The equation of Keftiu with Caphtor commonly features in interpretations that equate Caphtor with Crete, Cyprus, or a locality in Anatolia. Jean Vercoutter in the 1950s had argued, based on an inscription of the tomb of Rekhmire that Keftiu could not be set apart from the "islands of the sea" which he identified as a reference to the Aegean Sea. However in 2003, Vandesleyen pointed out that the term wedj wer (literally "great green") which Vercoutter had translated "the sea" actually refers to the vegetation growing on the banks of the Nile and in the Nile Delta, and that the text places Keftiu in the Nile Delta.[14]

This issue is not settled though. In Caphtor / Keftiu: a New Investigation, John Strange argues that the late geographical lists referenced in the preceding paragraph cannot be taken at face value, as they appear to be "random" collections of antique place names, and contain other corruptions and duplicates.[15]


The Targums translate Caphtor into Aramaic as Kaputkai, Kapudka or similar i.e. Caphutkia explained by Maimonides as being Damietta on the coastland of Egypt.[4][6][16]

Referencing Katpatuka, the Septuagint translated the name as "Kappadokias" and the Vulgate similarly renders it as "Cappadocia". The seventeenth-century scholar Samuel Bochart[17] understood this as a reference to Cappadocia in Anatolia but John Gill writes that these translations relate to Caphutkia.[6]

Modern identifications[edit]

"Four Foreign Chieftains" from TT39 (Metropolitan Museum of Art, MET DT10871). The second from the right is a Keftiu.

From the 18th century onwards commentators attempted several identifications of Caphtor which increasingly disregarded the traditional identification as an Egyptian coastal locality in the vicinity of Pelusium. These included identification with Coptus, Colchis, Cyprus, Cappadocia in Asia Minor, Cilicia, and Crete.

The identification with Coptus is recorded in Osborne's A Universal History From The Earliest Account of Time,[18] where it is remarked that many suppose the name to have originated from Caphtor. While this interpretation agrees with tradition placing Caphtor in Egypt it disregards the tradition that it was a coastland (iy rendered island in some Bible translations) and more precisely Caphutkia; and this contradiction is noted in Osborne. It is now known that the name Coptus is derived from Egyptian Gebtu [19] which is possibly not associated with the name Caphtor.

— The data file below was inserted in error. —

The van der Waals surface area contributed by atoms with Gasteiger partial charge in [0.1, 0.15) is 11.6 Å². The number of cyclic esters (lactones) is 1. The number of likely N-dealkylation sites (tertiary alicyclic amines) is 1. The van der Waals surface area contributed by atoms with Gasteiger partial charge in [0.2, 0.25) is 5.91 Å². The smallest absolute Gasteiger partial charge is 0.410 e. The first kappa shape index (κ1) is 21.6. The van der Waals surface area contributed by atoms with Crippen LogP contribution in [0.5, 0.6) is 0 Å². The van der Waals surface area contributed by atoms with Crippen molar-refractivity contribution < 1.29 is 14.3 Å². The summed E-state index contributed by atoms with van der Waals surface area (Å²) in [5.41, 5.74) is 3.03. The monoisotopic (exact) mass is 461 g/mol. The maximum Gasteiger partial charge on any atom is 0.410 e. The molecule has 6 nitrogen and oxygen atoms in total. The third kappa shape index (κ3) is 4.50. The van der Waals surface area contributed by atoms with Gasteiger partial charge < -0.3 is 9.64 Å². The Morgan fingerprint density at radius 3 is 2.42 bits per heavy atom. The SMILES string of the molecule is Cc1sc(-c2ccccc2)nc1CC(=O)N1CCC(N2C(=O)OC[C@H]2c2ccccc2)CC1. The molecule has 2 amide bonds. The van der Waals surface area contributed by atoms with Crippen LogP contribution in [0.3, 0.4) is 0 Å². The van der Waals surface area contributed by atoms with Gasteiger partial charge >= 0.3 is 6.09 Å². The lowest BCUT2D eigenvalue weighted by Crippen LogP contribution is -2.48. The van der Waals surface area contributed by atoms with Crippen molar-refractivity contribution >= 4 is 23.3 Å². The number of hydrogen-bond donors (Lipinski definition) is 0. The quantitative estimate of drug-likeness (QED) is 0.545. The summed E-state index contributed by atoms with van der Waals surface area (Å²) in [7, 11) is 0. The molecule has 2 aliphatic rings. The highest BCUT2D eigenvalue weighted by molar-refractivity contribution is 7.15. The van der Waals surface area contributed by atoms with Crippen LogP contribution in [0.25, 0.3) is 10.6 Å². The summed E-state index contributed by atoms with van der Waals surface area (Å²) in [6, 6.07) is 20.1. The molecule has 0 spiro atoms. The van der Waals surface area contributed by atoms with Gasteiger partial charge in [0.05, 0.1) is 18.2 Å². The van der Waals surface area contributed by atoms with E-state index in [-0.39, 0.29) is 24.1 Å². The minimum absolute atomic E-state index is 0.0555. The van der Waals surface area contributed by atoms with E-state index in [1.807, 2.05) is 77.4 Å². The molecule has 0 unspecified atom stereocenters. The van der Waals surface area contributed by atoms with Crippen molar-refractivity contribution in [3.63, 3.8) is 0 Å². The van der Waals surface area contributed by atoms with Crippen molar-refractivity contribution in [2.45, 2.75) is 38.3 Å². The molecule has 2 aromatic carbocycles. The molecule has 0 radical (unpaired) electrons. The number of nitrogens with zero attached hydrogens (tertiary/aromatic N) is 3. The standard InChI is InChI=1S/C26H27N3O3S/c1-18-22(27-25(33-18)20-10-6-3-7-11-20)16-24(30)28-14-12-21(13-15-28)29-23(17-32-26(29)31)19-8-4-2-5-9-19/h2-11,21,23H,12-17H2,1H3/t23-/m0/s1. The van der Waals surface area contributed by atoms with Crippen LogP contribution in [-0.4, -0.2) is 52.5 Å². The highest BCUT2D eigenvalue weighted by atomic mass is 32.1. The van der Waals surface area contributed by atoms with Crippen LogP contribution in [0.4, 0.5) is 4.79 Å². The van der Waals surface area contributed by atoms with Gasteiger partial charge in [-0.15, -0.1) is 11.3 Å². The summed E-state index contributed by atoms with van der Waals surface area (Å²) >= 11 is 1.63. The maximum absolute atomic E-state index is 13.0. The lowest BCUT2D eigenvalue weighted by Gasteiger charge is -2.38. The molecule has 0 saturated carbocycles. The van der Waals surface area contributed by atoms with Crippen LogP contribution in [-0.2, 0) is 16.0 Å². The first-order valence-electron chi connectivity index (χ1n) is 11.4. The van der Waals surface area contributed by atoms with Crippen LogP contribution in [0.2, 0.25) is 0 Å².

detail of a generic captive enemy with the hieroglyph for Keftiu under it at Ramses II's temple at Abydos

Egyptian kftı͗w (conventionally vocalized as Keftiu) is attested in numerous inscriptions.[20] The 19th-century belief that Keftiu/Caphtor was to be identified with Cyprus or Syria[21] shifted to an association with Crete under the influence of Sir Arthur Evans. It was criticized in 1931 by G. A. Wainwright, who located Keftiu in Cilicia, on the Mediterranean shore of Asia Minor,[22] and he drew together evidence from a wide variety of sources: in geographical lists and the inscription of Tutmose III's "Hymn of Victory",[23] where the place of Keftiu in lists appeared to exist among recognizable regions in the northeasternmost corner of the Mediterranean, in the text of the "Keftiuan spell" śntkppwymntrkkr, of ca 1200 BCE,[24] in which the Cilician and Syrian deities Tarku (the Hittite sun god), Sandan (the Cilician and Lydian equivalent of Tarku),[25] and Kubaba were claimed,[26] in personal names associated in texts with Keftiu and in Tutmose's "silver shawabty vessel of the work of Keftiu" and vessels of iron, which were received as gifts from Tinay in northern Syria. Wainwright's theory is not widely accepted, as his evidence shows at most a cultural exchange between Keftiu and Anatolia without pinpointing its location on the Mediterranean coast.

In 1980 J. Strange drew together a comprehensive collection of documents that mentioned Caphtor or Keftiu. He writes that crucial texts dissociate Keftiu from "the islands in the middle of the sea", by which Egyptian scribes denoted Crete.[27]

The stone base of a statue during the reign of Amenhotep III includes the name kftı͗w in a list of Mediterranean ship stops prior to several Cretan cities such as Kydonia, Phaistos, and Amnisos, perhaps showing that the term may not refer to Crete.[28]

See also[edit]


  1. ^ Genesis 10:13-14
  2. ^ a b c d e f Strange, J. Caphtor/Keftiu: A New Investigation (Leiden: Brill) 1980